COVID-19: Pseudovirus testing and infection studies – why it takes a long time to find out how dangerous Omicron is

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COVID-19: Pseudovirus testing and infection studies – why it takes a long time to find out how dangerous Omicron is


When it comes to questions about the Omicron variant, scientists are starting to look a bit like parents on a long road trip.

Is it more contagious? More deadly? Could he bypass our vaccine defenses? The most precise answer they seem to be able to give is “it’s too early to tell” or “we just don’t know yet”.

At the heart of all this uncertainty is the fact that knowing the genetics of a virus (which we are doing for Omicron) can be a terrible guide to how it might behave in the real world.

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How transmissible is Omicron?

No doubt that compared to the previous one COVID strains Omicron is seriously impaired. His array of fifty mutations, including 30 in the spike protein, has been compared to entering an “evolutionary gym”.

The virus appears to have had time to build its genome, not only accumulating one type of potentially beneficial mutation seen in other variants before, but acquiring many different versions of each.

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This is the reason for the concern. And the fact that he seems to be increasing in numbers in South Africa, which means he’s not just a genetic bodybuilder. It has the ability to spread.

But to extend how far? And with what aggressiveness?

If we need to reinstate restrictions or make new vaccines against Omicron, we don’t have the luxury of sitting down and watching him prove (or not) his pandemic prowess.

This is where laboratory experiments come in. Scientists need to perform some key tests.

First, check the antibodies of people who have been vaccinated or previously infected against Omicron. This should answer the question of whether it will bypass our immune defenses, and if so, by how much.

Other experiments may test the ability of the virus to infect cells in a test tube – an important clue to whether it is more infectious than the Delta strain – and therefore be able to cause a wave of infections even in small areas. places like the UK where Delta is at high standards.

Are we nearly there yet? Well, it’s frustrating, to do these experiments you have to grow the live Omicron virus in the lab. And even though it was first identified almost three weeks ago, scientists still haven’t produced enough stocks of the bug to begin experiments.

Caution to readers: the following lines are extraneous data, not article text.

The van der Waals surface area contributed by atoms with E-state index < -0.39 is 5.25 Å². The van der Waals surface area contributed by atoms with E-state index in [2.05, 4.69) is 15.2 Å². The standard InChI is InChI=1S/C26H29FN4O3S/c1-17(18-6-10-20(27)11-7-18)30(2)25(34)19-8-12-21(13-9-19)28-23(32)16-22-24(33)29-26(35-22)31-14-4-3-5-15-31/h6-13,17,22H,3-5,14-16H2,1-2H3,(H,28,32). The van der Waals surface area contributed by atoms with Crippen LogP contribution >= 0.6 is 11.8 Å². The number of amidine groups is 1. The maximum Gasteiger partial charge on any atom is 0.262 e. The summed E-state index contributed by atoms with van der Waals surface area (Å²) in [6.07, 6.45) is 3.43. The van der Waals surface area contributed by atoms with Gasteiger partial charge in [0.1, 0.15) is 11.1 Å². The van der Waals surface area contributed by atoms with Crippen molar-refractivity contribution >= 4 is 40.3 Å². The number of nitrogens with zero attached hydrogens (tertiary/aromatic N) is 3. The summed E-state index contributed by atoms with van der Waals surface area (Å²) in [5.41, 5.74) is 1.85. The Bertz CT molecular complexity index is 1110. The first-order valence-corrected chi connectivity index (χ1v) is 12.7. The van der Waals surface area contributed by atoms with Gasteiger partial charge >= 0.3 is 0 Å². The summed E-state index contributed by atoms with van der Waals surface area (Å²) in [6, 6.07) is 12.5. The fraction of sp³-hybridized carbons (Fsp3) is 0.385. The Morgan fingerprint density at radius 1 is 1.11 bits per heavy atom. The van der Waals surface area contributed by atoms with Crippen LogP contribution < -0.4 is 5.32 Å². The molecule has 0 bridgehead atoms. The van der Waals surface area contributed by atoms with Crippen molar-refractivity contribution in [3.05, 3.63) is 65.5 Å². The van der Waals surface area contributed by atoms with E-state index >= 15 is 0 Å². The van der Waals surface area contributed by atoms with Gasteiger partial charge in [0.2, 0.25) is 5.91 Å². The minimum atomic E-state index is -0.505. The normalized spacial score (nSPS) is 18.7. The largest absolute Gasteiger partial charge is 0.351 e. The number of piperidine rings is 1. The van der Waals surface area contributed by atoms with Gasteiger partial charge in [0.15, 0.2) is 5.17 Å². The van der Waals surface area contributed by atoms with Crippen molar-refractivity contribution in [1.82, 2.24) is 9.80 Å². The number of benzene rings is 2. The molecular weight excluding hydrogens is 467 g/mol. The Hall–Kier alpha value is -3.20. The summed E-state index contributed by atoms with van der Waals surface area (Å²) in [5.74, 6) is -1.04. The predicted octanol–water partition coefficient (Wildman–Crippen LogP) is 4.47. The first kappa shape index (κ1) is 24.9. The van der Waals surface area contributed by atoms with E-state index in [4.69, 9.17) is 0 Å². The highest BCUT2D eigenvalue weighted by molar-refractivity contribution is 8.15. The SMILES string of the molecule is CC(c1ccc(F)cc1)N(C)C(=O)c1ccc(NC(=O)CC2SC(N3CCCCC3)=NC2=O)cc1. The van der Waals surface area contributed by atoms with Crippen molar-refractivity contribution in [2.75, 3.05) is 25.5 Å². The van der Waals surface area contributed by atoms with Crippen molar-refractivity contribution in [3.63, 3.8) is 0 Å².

One shortcut is to produce a “pseudovirus” – a harmless chassis borrowed from another virus into which Omicron’s genes are then copied and pasted.

This is the approach that vaccine companies like Moderna, Pfizer and Novavax take to test their vaccines against him, while waiting for a live virus or actual evidence of infections in people who have received their vaccine.

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The jabs will be “less effective”

These approaches worked before. When the worrisome beta variant, which emerged last winter (then known as the South African variant), pseudovirus testing quickly showed a six-fold reduction in the potency of Moderna vaccine antibodies.

Pfizer studied infections of the South African strain in the Israeli population and found that more than 5% of infections in vaccinated people were due to the beta variant, compared to less than 1% in unvaccinated people – a clear sign that the virus passed the vaccine.

And a trial of the AstraZeneca vaccine that was going on in South Africa at the time Beta emerged showed that it was perhaps only 10% effective in preventing mild to moderate COVID, compared to over 60% of effectiveness against the original strain.

These results naturally terrified people about the potential impact of the Beta strain. Widespread surge testing in the UK last spring attempted to contain the variant. Just as we are now starting to contain Omicron.

And consider this. Where Beta had three mutations in the key bit of the spike protein that binds to cells, Omicron has 10.

But in the end, despite his advantage over vaccines, Beta was no match for Delta. Delta has become dominant and the variant has all but disappeared, even in South Africa.

Omicron’s lab tests in the coming weeks could give us clues about its capabilities. Will it be as contagious as Delta, and will it have the ability to bypass vaccines?

Or will it be beta again? If it’s the former, we might have a crucial head start in making improved vaccines that might be our only defense against it.

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But the best clues will come from the variant’s first forays into South Africa and other countries with higher vaccination rates.

The challenge for scientists is to get this information and act on it before Omicron has a chance to spread widely.

Yes, and it still is, this is what he is capable of.

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